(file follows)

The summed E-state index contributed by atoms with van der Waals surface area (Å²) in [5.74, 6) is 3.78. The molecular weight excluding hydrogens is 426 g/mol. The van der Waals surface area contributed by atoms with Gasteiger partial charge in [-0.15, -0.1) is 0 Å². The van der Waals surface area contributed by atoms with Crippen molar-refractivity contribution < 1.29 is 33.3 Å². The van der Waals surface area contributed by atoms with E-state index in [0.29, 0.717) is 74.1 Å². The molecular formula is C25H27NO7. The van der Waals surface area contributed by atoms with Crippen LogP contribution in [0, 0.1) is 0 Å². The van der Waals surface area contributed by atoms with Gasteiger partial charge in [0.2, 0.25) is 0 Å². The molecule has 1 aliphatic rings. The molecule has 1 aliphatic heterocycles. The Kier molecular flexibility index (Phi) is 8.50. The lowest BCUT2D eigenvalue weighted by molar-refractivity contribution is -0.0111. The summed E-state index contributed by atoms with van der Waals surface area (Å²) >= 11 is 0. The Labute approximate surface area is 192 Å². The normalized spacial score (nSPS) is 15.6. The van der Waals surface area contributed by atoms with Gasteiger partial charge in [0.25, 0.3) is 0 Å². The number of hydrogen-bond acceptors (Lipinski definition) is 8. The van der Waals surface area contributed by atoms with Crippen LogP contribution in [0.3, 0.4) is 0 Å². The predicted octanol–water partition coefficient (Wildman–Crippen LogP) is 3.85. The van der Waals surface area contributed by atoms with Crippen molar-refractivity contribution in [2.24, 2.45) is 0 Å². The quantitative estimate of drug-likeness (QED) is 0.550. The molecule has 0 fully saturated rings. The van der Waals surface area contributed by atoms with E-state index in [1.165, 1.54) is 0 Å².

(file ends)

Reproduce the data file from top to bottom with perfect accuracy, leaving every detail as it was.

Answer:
The summed E-state index contributed by atoms with van der Waals surface area (Å²) in [5.74, 6) is 3.78. The molecular weight excluding hydrogens is 426 g/mol. The van der Waals surface area contributed by atoms with Gasteiger partial charge in [-0.15, -0.1) is 0 Å². The van der Waals surface area contributed by atoms with Crippen molar-refractivity contribution < 1.29 is 33.3 Å². The van der Waals surface area contributed by atoms with E-state index in [0.29, 0.717) is 74.1 Å². The molecular formula is C25H27NO7. The van der Waals surface area contributed by atoms with Crippen LogP contribution in [0, 0.1) is 0 Å². The van der Waals surface area contributed by atoms with Gasteiger partial charge in [0.2, 0.25) is 0 Å². The molecule has 1 aliphatic rings. The molecule has 1 aliphatic heterocycles. The Kier molecular flexibility index (Phi) is 8.50. The lowest BCUT2D eigenvalue weighted by molar-refractivity contribution is -0.0111. The summed E-state index contributed by atoms with van der Waals surface area (Å²) >= 11 is 0. The Labute approximate surface area is 192 Å². The normalized spacial score (nSPS) is 15.6. The van der Waals surface area contributed by atoms with Gasteiger partial charge in [0.25, 0.3) is 0 Å². The number of hydrogen-bond acceptors (Lipinski definition) is 8. The van der Waals surface area contributed by atoms with Crippen LogP contribution in [0.3, 0.4) is 0 Å². The predicted octanol–water partition coefficient (Wildman–Crippen LogP) is 3.85. The van der Waals surface area contributed by atoms with Crippen molar-refractivity contribution in [2.24, 2.45) is 0 Å². The quantitative estimate of drug-likeness (QED) is 0.550. The molecule has 0 fully saturated rings. The van der Waals surface area contributed by atoms with E-state index in [1.165, 1.54) is 0 Å².